Friday, September 27, 2013
Yesterday, the traveling Vietnam wall came to our town. It is an 80% replica of the actual memorial in Washington DC. I, of course, decided to go and see it. I thought it would be cool and fun, since I may never see the real one. I got out my dog tags and my old "go to hell hat" and drove over, with Wifey, to have a look see. I had no way of knowing that seeing it and reading the name of guys, that I saw die, would bring such a flood of emotion. I, like so many other vets, fell apart, recalling the horrors of war, the sights, sounds and, even, smells that haven't gone away in 45 years. Recalling the young boys, almost men but not quite, and then looking at my own face, growing old and gray while they lay, forever 19 or 20 years old in their graves. Why did I return, unscratched? By the grace of God, I suppose. I felt that I had to do something, however insignificant, to honor a few of them, so I returned home and made up a little three page memorial for 11 guys that we lost on one, particularly, bad operation. We went back and I laid it in front of the panel with their names on it. A lot of people stopped to look at it and read what I had written and to look at the faces of the boys who gave all, especially the one who willingly gave his life to save his fellow Marines by throwing himself on a hand grenade. It allowed me to speak to a number of people, who took a genuine interest in what happened in those few days when all hell erupted. Rest in peace, Bazulto, Bell, Bice, Blessing, Brothers, Cahill, Castillo, De Abre, Lee, Perkins, Walton. Also Reinke, Cooper, Novembre, Dennis, Corns, Kemmelmacher, Angerstein, Woodard, Pinnsonault, Kluge, Kemski, Tapio, Ostroff, and, God forgive me, the others, who's names time has erased from my memory
Wednesday, September 25, 2013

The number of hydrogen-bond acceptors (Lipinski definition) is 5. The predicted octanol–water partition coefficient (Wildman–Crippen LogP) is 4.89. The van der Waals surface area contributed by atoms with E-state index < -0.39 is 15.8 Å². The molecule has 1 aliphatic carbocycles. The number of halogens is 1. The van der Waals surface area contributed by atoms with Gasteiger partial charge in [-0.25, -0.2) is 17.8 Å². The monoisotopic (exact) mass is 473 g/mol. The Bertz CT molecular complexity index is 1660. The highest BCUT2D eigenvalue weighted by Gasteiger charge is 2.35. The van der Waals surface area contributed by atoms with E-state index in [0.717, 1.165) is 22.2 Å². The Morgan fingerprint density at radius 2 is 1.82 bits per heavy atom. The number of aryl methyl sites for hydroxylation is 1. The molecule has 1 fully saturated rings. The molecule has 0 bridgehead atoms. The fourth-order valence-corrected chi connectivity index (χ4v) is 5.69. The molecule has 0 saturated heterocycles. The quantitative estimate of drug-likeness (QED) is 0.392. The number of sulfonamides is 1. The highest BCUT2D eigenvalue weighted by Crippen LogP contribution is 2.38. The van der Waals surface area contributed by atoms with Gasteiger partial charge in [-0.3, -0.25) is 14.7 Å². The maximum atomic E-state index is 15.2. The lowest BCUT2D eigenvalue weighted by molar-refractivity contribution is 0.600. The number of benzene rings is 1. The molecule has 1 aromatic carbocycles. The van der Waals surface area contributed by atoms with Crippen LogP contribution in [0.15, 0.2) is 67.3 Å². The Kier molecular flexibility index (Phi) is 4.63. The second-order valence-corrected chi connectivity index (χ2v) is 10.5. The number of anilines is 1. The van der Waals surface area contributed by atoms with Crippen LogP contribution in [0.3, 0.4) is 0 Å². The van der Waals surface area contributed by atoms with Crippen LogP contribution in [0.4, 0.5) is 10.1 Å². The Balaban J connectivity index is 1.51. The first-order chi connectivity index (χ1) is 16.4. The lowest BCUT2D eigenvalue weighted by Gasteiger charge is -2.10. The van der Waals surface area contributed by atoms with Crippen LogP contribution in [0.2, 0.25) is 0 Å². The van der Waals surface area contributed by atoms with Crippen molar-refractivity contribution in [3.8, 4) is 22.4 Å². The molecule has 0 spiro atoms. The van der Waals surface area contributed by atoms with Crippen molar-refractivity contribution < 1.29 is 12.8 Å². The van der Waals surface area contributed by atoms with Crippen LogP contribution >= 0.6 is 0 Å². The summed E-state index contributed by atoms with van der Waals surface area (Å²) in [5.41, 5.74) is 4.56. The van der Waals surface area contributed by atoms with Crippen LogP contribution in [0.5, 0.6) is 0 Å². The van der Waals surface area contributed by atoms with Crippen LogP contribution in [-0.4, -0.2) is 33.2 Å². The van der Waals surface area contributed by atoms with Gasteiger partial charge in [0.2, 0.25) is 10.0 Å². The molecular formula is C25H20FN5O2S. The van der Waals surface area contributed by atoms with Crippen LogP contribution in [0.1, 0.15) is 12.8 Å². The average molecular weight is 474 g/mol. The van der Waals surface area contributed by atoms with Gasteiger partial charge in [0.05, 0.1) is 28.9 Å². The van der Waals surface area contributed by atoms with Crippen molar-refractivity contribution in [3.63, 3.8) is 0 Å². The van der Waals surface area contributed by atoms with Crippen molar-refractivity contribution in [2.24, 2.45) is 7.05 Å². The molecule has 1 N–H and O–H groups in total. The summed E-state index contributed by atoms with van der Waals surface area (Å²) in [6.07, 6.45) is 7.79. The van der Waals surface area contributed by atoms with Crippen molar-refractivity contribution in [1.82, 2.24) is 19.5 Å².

Well, failure has, once again, stymied my efforts to get the counters done and installed. Yesterday, I got up, ate my Count Chocula and Strawberry Quik and headed for the shop, to pour the third piece of the puzzle. I had already built the form and bent up and tied the rebar, so everything was a go. I mixed up two bags of concrete with the correct amount of pigment and flipped the mixer over to pour the mud into a bucket. The yoke, that I had broken and brazed together, wasn't up to the task and another load ended up in the dirt. This was distressing, to say the least. I went upstairs and got on Craigslist, and punched in "Cement Mixer". I got about six or seven good hits. What is it about the people that use Craigslist? Several of the ads had phone numbers and the rest were reply by email. So I dutifully emailed each one and called the rest. Two calls went to voice mail where the voice mail had not been set up. I don't text, so no sale. By this morning, none of the emails had been answered. I was able to contact and speak, finally, with two people. Both had mixers that would work for me. I chose the one that was the farthest away and cost the most, since it was only a fifty dollar difference and the better one was twice the machine. So, two hundred bucks and a 130 mile round trip later, I have a real, honest to goodness, heavy duty towable mixer that Godzilla couldn't bust. I had to order more of the special counter top mix, since I don't have enough to finish the job, due to the two mishaps with the mixer and the one piece that was twisted. Even with all of the drama, the counters will still end up costing about four hundred bucks, exclusive of the mixer and the polisher. Not so bad and I am learning through my screwups. I've always tried to observe others and learn from their failures, but self education is capricious and even cruel at times. So, I fully expect to keep smacking my thumb with the metaphorical hammer until I decide that it smarts a little